Monthly Archives: November 2019

Earrings as Rehab and why to dye your Anti Embolism Elastic Stockings

Recently I had surgery – 12 hours – as a result of a cancer diagnosis. I researched my  options*, read endlessly and participated in forums. There was  advice, gory pictures and what they can do would have been FASCINATING if it wasn’t being done to me!

Once I made my decision I researched what to take into hospital etc. There was lots of great advice but no-one mentioned earrings. Can you believe this? No-one! I’d been told that my hospital stay would be 7-10 days so I packed the 9 pairs of earrings pictured.  As it turned out I should have packed 3 more pairs but we aren’t to know these things.  You will notice that these aren’t all made by me. My selection included my beloved Heidi Helyard and Genevieve Williamson earrings  and some I made using turquoise from Nepal. I didn’t worry about matching those appalling hospital gowns of baby blue or white but chose what felt fun.

On the first day post surgery even I was not thinking about earrings but I began wearing my earrings on day 2. Wearing some pairs required more chutzpah than I could muster in hospital so, when you are wondering about which earrings to take into hospital after huge surgery my advice would be to remember that you may not feel oomphy enough to wear the big face ones.

What are the advantages of post operative earrings?

  1. Nursing/ medical staff have something to talk with you about apart from your bodily functions. They are reminded that beneath this sutured, anxious, shuffling exterior is a woman who loves her earrings and doesn’t really feel awake until she is earringed up!
  2. Physiotherapists can distract you from the discomfort of movement by asking you how you made your earrings;
  3. You can distract your self from the discomfort of movement by telling them;
  4. Your family, who know that if you’re not wearing  lipstick or earrings they should be worried, don’t have to worry;
  5. Hospital staff can be astonished that one woman owns so many pairs of earrings (if only they knew);
  6. Prolonged hospital stays can make you a bit blasé about hiding parts of your body that are normally hidden. Earrings provide somewhere for people to look if you’ve forgotten to pop the cotton gown over the normally hidden bit. And finally
  7. Wearing earrings reminded ME that I was not just the mightily sutured, anxious, shuffling, barely competent woman I felt like for a while there. I may not have been able to get out of bed independently but by golly I once made nice earrings and would again!  I may not have been able to make a heap of decisions or choices but I could choose my earrings for the day!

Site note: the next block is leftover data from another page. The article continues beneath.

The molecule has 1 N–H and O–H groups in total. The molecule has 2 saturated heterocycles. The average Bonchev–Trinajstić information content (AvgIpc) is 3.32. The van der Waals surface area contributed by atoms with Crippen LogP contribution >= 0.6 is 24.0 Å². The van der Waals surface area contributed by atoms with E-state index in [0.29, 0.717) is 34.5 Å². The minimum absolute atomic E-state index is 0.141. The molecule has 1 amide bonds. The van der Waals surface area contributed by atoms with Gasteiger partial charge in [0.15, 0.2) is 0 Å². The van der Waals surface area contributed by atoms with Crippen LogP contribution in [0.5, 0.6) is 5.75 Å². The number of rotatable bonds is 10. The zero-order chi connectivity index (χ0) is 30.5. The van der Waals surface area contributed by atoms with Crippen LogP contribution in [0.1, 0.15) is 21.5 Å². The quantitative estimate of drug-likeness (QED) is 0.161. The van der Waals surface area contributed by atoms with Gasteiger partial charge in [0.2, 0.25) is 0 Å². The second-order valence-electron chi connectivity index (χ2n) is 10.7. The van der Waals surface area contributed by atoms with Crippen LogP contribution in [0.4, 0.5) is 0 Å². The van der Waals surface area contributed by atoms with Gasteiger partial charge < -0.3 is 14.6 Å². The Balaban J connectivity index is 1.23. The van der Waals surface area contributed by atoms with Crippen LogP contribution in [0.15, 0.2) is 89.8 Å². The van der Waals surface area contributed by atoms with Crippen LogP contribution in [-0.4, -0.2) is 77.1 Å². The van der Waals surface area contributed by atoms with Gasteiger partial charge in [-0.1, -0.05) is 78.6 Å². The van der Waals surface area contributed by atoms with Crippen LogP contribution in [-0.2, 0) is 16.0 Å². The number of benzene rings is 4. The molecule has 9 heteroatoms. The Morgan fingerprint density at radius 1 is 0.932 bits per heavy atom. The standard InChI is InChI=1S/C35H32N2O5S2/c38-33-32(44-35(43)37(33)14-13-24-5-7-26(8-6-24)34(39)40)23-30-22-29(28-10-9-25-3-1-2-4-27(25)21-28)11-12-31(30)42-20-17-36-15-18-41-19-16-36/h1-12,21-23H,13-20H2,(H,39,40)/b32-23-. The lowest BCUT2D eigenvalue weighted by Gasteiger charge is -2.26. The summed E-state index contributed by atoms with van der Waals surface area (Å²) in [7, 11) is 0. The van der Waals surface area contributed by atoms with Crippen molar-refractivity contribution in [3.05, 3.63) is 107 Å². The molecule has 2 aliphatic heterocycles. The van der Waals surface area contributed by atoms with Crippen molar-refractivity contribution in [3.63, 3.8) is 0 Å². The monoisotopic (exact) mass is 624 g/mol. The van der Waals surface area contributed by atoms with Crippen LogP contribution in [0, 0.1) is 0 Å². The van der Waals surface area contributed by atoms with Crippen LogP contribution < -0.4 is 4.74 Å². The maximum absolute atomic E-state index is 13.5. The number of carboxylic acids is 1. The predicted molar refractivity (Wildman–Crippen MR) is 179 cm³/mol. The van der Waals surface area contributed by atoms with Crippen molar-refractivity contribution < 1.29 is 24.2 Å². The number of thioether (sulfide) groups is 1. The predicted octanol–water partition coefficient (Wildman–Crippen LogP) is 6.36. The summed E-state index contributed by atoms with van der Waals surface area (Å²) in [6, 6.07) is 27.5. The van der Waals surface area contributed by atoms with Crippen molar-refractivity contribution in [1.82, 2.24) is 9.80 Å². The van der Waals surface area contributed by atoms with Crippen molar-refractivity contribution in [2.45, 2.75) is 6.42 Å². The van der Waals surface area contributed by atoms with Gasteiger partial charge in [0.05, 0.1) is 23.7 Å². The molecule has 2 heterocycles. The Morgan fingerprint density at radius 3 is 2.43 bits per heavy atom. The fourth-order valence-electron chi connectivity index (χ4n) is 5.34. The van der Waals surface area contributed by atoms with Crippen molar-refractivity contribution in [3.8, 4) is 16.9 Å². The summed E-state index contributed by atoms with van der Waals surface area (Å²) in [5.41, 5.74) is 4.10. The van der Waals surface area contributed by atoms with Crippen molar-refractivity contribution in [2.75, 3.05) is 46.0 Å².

My thank you present to the staff many weeks later was a big box of Wendy-made earrings and I hope they each found a pair they loved.

    I’ve been surrounded by the love of so many throughout this whole thing. I visualised myself floating on a cloud of this love even as I was being wheeled into theatre. The love took so many forms: special cushions, flowers, nighties, books and puzzles, lucky undies, messages, phone calls, snacks, essential oils, visits, games, jigsaws, regular check-ins, patience with my appalling communication…the list goes on. My friend Libby, seeing the damage that a month of wearing TED stocking (anti embolism compression stockings) might do to me, came around and dyed one pair a deep magenta and one pair a practical but less institutionalised black!  I am deeply grateful to be at this side of my experience and profoundly aware of how different my experience has been to that of women in Nepal for whom diagnosis is made much later and treatment options often very limited.  This has made me more determined that ever to do whatever I can to make some sort of difference over there.

*and clearly my first response was not calmly researching options. I began with a somewhat head-in-the-sand approach which I think is pretty common. Everyone will make different decisions and mine won’t be right for everyone but was right for me. I just needed to take time to make a decision based on what was best for me in the long term instead of what meant I could get back to doing everything I always did ASAP.